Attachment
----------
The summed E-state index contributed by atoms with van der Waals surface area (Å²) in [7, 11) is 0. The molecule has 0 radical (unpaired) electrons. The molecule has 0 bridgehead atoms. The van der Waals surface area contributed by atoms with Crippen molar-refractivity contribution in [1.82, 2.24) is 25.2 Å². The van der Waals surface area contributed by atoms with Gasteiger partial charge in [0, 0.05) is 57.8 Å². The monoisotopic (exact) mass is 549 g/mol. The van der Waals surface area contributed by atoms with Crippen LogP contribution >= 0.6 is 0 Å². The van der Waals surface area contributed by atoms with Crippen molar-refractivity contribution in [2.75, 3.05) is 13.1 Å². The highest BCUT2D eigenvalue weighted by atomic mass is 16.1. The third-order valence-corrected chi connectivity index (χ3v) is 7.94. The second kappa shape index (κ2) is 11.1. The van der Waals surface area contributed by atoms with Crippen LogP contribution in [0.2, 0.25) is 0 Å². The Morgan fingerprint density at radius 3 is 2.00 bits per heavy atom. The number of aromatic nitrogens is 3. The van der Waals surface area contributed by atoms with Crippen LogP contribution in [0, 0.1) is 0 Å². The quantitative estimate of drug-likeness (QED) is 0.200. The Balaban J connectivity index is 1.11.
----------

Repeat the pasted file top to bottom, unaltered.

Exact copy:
The summed E-state index contributed by atoms with van der Waals surface area (Å²) in [7, 11) is 0. The molecule has 0 radical (unpaired) electrons. The molecule has 0 bridgehead atoms. The van der Waals surface area contributed by atoms with Crippen molar-refractivity contribution in [1.82, 2.24) is 25.2 Å². The van der Waals surface area contributed by atoms with Gasteiger partial charge in [0, 0.05) is 57.8 Å². The monoisotopic (exact) mass is 549 g/mol. The van der Waals surface area contributed by atoms with Crippen LogP contribution >= 0.6 is 0 Å². The van der Waals surface area contributed by atoms with Crippen molar-refractivity contribution in [2.75, 3.05) is 13.1 Å². The highest BCUT2D eigenvalue weighted by atomic mass is 16.1. The third-order valence-corrected chi connectivity index (χ3v) is 7.94. The second kappa shape index (κ2) is 11.1. The van der Waals surface area contributed by atoms with Crippen LogP contribution in [0.2, 0.25) is 0 Å². The Morgan fingerprint density at radius 3 is 2.00 bits per heavy atom. The number of aromatic nitrogens is 3. The van der Waals surface area contributed by atoms with Crippen LogP contribution in [0, 0.1) is 0 Å². The quantitative estimate of drug-likeness (QED) is 0.200. The Balaban J connectivity index is 1.11.